Back in the early 1970's, while attending college in Dayton, Ohio, I used to go to this great record store called The Forest which was just off-campus. Many a happy hour was spent thumbing thru the album racks in the used record section. These albums were promotional castoffs that local disc jockeys used to sell to the store owner for cash. Besides the low prices for these vinyl wonders (as I recall, $2.00 was the going rate), I often would buy albums just because I liked the cover…or the title of the record…or the names of the songs…or just had a good feeling about the record in general. Such was the case when I picked up a copy of Bad Rice by Ron Nagle back in 1970.
Party in LA
That's What Friends Are For
Somethin's Gotta Give Now
House of Mandia
Warner Brothers was one of my favorite record labels back in the late 60’s and early ‘70’s due to the fact that they seemed to always have the most eclectic artists on their roster; folks like Arlo Guthrie, the Grateful Dead, Van Dyke Parks, John Simon, The Youngbloods, Jeffrey Cain, Van Morrison, Little Feat and more. The label placed a high premium on good songwriters and at first listen, that's what Ron Nagle sounded like; a good songwriter along the lines of, say, Randy Newman. His voice was not a distinctive one but the songs he wrote were tiny snapshots of life that have lingered in my memory over the years.
Nagle's musical career started in San Francisco in the mid-60's where he was a member of the legendary local band, The Mystery Trend. After Bad Rice failed to set the world on fire, Nagle teamed up with Scott Matthews and emerged in a "too-cool-for-the-room" band project called The Durocs (the name of a brand of hog) that was definitely ahead of its time. At various times in his musical career, Nagle had some of his songs covered by the likes of Barbara Streisand, Pablo Cruise, The Tubes ("Don't Touch Me There") among others.
At some point in his showbiz career, Nagle returned to his first love, crafting unique ceramic sculptures. Excerpt from the John Britt Pottery website: “The bonsai-size art of Ron Nagle, whose chief medium is glazed clay, has been cherished in certain quarters of the art world for over 40 years. But lately the admiration has been spreading. In 2012, he was drafted into the American Academy of Arts and Letters; in 2013, 30 of his objects appeared in the Venice Biennale, prominently displayed with 36 anonymous Tantric paintings, also small, in a perfect harmony of intuitive shape and saturated color.”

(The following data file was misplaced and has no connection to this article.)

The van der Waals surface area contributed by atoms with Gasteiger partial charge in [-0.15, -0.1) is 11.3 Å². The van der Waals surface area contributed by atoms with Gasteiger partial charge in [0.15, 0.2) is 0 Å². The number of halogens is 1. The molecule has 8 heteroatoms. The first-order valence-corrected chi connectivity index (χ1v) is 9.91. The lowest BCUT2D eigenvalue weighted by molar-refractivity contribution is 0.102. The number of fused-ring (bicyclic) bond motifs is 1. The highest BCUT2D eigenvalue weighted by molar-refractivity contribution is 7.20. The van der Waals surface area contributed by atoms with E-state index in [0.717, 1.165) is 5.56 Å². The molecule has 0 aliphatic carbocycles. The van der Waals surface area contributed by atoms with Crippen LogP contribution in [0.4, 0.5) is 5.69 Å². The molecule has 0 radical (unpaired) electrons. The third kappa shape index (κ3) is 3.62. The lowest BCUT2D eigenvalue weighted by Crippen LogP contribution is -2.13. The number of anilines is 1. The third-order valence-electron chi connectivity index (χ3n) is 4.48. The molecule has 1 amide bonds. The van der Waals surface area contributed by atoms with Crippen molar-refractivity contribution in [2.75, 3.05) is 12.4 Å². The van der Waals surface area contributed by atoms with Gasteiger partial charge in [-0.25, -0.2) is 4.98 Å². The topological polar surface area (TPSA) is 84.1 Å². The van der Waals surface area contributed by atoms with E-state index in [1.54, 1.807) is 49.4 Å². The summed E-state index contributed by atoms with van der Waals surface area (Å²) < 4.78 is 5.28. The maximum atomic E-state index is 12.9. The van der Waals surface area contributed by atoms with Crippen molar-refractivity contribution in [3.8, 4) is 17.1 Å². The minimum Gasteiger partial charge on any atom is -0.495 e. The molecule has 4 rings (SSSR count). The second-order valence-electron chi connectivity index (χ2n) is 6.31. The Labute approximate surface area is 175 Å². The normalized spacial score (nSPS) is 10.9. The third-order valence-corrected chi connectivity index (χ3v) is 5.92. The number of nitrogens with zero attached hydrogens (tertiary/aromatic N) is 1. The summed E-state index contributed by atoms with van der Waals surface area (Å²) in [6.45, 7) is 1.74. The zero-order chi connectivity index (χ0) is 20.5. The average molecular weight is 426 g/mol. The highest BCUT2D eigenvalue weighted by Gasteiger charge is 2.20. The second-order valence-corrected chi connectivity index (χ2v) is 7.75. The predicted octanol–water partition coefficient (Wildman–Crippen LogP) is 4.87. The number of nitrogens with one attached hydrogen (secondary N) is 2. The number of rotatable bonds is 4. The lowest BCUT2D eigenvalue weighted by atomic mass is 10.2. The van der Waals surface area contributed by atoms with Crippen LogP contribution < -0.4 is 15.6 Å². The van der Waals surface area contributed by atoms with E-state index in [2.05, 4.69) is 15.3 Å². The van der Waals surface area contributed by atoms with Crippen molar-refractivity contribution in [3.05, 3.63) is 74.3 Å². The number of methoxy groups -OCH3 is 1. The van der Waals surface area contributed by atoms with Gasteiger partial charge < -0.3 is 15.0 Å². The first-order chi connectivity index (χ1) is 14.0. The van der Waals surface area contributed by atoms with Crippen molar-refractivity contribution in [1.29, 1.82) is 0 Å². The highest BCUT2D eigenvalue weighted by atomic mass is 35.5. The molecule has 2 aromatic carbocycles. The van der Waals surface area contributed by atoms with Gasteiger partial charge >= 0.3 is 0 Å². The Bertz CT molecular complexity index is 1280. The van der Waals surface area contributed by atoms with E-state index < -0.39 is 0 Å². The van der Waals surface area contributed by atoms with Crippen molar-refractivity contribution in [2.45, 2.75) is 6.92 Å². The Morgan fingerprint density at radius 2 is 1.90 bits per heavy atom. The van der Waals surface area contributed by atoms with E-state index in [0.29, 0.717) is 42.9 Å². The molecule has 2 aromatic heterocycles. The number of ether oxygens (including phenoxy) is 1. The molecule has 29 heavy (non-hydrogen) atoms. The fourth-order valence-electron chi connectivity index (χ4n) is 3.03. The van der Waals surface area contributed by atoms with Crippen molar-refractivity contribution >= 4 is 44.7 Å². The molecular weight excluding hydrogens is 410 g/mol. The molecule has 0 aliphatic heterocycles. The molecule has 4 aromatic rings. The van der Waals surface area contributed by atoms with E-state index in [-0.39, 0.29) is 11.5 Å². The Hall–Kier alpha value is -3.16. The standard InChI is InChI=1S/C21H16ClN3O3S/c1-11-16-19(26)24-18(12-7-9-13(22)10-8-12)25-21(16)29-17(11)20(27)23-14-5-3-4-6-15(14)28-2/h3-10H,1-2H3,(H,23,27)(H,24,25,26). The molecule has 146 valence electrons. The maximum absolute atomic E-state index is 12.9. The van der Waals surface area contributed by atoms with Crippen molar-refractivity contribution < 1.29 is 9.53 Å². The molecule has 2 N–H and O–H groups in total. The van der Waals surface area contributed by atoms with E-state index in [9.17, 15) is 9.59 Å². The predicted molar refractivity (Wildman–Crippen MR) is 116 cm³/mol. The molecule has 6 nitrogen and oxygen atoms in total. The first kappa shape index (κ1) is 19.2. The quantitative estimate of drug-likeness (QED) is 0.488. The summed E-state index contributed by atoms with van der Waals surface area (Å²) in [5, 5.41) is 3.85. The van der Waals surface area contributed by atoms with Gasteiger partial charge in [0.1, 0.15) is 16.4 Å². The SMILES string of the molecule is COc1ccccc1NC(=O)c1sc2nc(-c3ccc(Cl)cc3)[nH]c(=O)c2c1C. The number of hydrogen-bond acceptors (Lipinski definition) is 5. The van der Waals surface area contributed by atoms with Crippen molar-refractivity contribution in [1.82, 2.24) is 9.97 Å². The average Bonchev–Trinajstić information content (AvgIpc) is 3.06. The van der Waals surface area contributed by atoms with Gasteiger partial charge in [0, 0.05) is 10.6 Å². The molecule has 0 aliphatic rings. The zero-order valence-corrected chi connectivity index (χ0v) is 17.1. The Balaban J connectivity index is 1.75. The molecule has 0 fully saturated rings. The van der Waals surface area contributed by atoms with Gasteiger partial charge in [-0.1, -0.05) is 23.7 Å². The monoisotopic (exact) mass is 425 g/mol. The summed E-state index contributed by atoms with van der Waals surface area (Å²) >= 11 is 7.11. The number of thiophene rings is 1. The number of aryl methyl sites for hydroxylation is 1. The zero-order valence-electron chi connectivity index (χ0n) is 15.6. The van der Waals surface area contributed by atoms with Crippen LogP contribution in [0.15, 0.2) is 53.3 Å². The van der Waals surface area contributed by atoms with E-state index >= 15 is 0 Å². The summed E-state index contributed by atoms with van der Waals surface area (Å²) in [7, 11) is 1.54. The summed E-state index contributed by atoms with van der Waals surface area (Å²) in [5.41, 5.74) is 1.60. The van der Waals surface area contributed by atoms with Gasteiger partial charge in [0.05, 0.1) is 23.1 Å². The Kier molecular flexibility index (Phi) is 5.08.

Further research has revealed that Nagle, along with guitarist John Blakeley, released a cd in 2006 titled Tan Mantis. The music could be described as "surf music for the future" or something along those lines.
As far as the Bad Rice record goes, I think it's an album that reflects the time during which it was recorded. It has the earmarks of many a California-based recording project, featuring lots of great session players such as Ry Cooder (slide guitar), Sal Valentino (backing vocals), and John Blalely (guitar). The album was produced by noted rock eccentric Jack Nitzsche and FM radio pioneer Tom Donahue; pretty good credentials, if you ask me. A 2016 Mojo Magazine Buried Treasure article describes Nagle working with Nitzsche: "Ensconced in Wally Heider Studios, Nitzsche listened to Nagle’s demos. ‘Jack heard Delores and Frank’s Store and went I’ll Do It. I just about fell on the floor. He wasn’t as interested in Capricorn Queen and 61 Clay so he pulled Ry Cooder in on those.” In the article, Nagle indicates that at the time of the Bad Rice sessions, Nitzsche was also working with Cooder on the soundtrack to the film, Performance. Nagle goes on to describe the chaotic atmosphere of the Bad Rice sessions, "We'd get fucked up constantly. We got kicked out of our own sessions by engineer Bruce Botnick and Bruce worked with Jim Morrison. After about 10 Heinekens, Jack'd go through a demonic transformation. He had this kendo stick and would start speaking like an American Indian, saying 'You betray me now' in this kinda pigeon English. Oh fuck, it was scary. He did that to (Barbara) Streisand. He didn't care."